Then, all of a sudden, with a noise like a horse shedding its saddle, the load on Christian’s back fell off. It just fell off, and rolled down the far side of the hill.
He ran after it, as if it were fill of his dearest belongings, before remembering how he had longed to be rid of it. He followed it as it bounced over gorse bushes and rabbit holes, over boulders and tree stumps.
“John Bunyan’s A Pilgrim’s Progress” retold by Geraldine McCaughrean
My wife and I have started reading A Pilgrim’s Progress to our children, as we found a fantastic version at the local library. Tonight we read about Christian coming to and ascending the Hill, where in the shadow of the Cross his burden fell off his back.
What struck me was the next sentence: “He ran after it, as if it were full of his dearest belongings, before remembering how he had longed to be rid of it.” How often does this apply to us in our lives? As christians, once we are saved, we always seem to chase after our sin, even though we know that we want to be rid of it.
We are not alone in chasing what we desire to be rid of. Paul lamented this in his epistle to the Romans, and also provides to us hope from it also:
For what I am doing, I do not understand; for I am not practising what I would like to do, but I am doing the very thing I hate. But if I do the very thing I do not want to do, I agree with the Law, confessing that the Law is good. So now, no longer am I the one doing it, but sin which dwells in me. For I know that nothing good dwells in me, that is, in my flesh; for the willing is present in me, but the doing of the good is not. For the good that I want, I do not do, but I practice the very evil that I do not want. But if I am doing the very thing I do not want, I am no longer the one doing it, but sin which dwells in me.
Romans 7:17-20 (NASB)
It is freeing to hear Paul tell us that if we ourselves are doing that which we desire not to then we are agreeing with the Law, and are bound by it. But if we are truly born again, it is not us who desires to do this, but our sin nature in us, inherited from Adam.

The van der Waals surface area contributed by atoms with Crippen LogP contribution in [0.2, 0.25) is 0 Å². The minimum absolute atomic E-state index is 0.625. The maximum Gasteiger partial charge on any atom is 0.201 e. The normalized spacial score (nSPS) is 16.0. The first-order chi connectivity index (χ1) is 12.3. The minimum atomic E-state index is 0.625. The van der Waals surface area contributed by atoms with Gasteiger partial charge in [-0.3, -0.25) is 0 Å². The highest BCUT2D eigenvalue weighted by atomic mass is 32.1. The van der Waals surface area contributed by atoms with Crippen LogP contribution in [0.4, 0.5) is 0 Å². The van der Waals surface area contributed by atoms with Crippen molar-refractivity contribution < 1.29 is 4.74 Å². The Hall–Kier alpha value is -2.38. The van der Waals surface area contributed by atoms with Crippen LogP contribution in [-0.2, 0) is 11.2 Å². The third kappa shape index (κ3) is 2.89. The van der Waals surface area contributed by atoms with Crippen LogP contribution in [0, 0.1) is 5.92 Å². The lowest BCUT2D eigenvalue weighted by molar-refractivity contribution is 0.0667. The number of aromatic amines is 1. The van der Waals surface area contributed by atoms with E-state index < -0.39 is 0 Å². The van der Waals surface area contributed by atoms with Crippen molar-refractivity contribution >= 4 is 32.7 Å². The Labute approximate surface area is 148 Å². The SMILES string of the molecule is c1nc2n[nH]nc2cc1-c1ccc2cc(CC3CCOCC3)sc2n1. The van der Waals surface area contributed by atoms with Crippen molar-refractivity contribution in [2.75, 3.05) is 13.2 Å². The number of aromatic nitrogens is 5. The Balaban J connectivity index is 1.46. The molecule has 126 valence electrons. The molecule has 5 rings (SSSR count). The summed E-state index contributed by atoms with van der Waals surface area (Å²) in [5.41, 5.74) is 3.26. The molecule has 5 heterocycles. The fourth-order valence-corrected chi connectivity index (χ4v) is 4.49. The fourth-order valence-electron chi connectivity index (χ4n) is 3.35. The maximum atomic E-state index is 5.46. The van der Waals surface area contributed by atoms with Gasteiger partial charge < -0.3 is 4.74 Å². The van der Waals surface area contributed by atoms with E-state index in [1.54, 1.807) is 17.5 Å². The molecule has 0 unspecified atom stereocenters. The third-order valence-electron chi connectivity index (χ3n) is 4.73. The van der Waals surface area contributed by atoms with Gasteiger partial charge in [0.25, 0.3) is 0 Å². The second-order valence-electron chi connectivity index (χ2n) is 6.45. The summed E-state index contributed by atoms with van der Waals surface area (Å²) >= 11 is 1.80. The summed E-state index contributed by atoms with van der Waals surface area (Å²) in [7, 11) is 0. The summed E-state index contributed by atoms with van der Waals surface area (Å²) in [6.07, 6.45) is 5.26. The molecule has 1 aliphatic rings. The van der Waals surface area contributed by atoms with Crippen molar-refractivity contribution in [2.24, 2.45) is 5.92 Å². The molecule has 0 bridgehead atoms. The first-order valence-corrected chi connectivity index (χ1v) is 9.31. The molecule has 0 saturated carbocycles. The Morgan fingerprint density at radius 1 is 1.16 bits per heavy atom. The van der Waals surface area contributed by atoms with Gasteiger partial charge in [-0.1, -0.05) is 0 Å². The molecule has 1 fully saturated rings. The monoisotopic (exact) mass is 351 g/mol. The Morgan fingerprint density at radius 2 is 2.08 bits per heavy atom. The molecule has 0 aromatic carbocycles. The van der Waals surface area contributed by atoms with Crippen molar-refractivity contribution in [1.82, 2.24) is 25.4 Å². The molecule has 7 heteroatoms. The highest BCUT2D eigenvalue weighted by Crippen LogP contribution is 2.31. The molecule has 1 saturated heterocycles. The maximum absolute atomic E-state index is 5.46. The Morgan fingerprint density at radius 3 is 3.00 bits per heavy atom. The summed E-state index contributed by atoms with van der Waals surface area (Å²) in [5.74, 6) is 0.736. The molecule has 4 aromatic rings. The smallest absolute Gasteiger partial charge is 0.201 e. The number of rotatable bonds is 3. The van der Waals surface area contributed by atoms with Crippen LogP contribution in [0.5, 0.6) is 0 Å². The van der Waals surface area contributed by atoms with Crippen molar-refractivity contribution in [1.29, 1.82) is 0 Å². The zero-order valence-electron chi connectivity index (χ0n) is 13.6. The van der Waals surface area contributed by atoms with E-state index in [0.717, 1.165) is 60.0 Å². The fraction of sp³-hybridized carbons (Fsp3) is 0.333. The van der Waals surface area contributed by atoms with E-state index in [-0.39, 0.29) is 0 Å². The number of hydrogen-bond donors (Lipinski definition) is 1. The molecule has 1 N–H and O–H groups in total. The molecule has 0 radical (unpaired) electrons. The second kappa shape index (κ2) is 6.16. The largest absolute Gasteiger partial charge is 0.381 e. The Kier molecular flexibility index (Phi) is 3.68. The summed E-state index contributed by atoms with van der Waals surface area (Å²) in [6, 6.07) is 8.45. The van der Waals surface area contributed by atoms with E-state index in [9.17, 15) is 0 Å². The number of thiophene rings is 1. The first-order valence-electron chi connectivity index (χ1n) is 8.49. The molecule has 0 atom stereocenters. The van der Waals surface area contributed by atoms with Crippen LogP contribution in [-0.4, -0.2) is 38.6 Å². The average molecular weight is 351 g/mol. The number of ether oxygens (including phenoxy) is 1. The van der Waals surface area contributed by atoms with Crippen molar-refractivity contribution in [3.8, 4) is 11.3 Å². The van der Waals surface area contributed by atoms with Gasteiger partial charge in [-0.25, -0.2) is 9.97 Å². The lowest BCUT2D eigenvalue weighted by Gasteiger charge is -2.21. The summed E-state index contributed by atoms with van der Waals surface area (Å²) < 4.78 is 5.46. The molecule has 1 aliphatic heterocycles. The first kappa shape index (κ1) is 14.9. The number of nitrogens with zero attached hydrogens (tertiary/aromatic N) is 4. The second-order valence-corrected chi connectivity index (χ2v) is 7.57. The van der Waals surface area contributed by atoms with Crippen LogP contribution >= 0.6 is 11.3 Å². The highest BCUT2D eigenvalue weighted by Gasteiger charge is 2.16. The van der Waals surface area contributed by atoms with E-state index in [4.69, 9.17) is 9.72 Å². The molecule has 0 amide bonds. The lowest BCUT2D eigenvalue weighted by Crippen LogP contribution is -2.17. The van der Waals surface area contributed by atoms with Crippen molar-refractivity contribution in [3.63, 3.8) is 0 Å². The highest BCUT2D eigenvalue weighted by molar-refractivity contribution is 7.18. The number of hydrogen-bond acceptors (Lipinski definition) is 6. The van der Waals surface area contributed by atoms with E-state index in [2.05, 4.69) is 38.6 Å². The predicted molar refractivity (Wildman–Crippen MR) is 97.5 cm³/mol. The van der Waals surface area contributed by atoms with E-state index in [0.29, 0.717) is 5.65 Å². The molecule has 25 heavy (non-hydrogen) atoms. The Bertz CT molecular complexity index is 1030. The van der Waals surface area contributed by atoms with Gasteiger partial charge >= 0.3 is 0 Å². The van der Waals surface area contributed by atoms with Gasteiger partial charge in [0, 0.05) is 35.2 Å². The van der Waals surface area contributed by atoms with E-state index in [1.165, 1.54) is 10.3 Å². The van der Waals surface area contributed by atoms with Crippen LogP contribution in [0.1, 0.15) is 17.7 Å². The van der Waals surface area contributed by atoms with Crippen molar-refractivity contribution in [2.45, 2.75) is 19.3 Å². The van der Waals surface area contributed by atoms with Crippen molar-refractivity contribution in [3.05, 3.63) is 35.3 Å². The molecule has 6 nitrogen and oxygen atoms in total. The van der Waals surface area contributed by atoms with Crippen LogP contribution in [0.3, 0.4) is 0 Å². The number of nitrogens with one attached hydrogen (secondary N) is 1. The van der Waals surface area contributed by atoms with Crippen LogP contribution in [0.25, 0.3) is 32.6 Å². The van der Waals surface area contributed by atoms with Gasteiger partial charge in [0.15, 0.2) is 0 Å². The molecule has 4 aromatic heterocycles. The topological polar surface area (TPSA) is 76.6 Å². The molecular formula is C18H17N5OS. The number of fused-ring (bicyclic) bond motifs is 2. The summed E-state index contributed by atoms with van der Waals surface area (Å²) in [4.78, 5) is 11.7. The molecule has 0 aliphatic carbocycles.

So how do we know if we are born again, and it is the sin in us and not ourselves chasing after the sin? Paul continues:
I find then the principle that evil is present in me, the one who wants to do good. For I joyfully concur with the law of God in the inner man, but I see a different law in the members of my body, waging war against the law of my mind and making me a prisoner of the law of sin which is in my members. Wretched man that I am! Who will set me free from the body of this death? Thanks be to God through Jesus Christ our Lord! So then, on the one hand I myself with my mind am serving the law of God, but on the other, with my flesh the law of sin.
Romans 7:21-25 (NASB)
We must be waging war against the sin that we do. If we meekly roll over an accept our sin then it is not the sin in us doing it, but our own self. If we are not hating and warring, we are deceived and are heading for Hell. We look at Jesus’ words to the disciples, and think they are kind of harsh:
If your hand or your foot causes you to stumble, cut it off and throw it from you; it is better for you to enter life crippled or lame, than to have two hands or two feet and be cast into the eternal fire. If your eye causes you to stumble, pluck it out and throw it from you It is better for you to enter life with one eye, than to have two eyes and be cast into the fiery hell.
Matthew 18:8-9 (NASB)
But this is the attitude that we must have. God cannot tolerate sin in His presence. It will not happen. Ever. So if we are OK with sin, we cannot be OK with God. It is that simple.
So the questions I leave with you today are:
- What sin do I think is not that big of a deal?
- What sin is God showing me in my life to deal with?
- Do I hate it?
- Why not?
- Who controls my life?
- My flesh?
- My spirit?
- God’s Spirit?
Soli Deo Gloria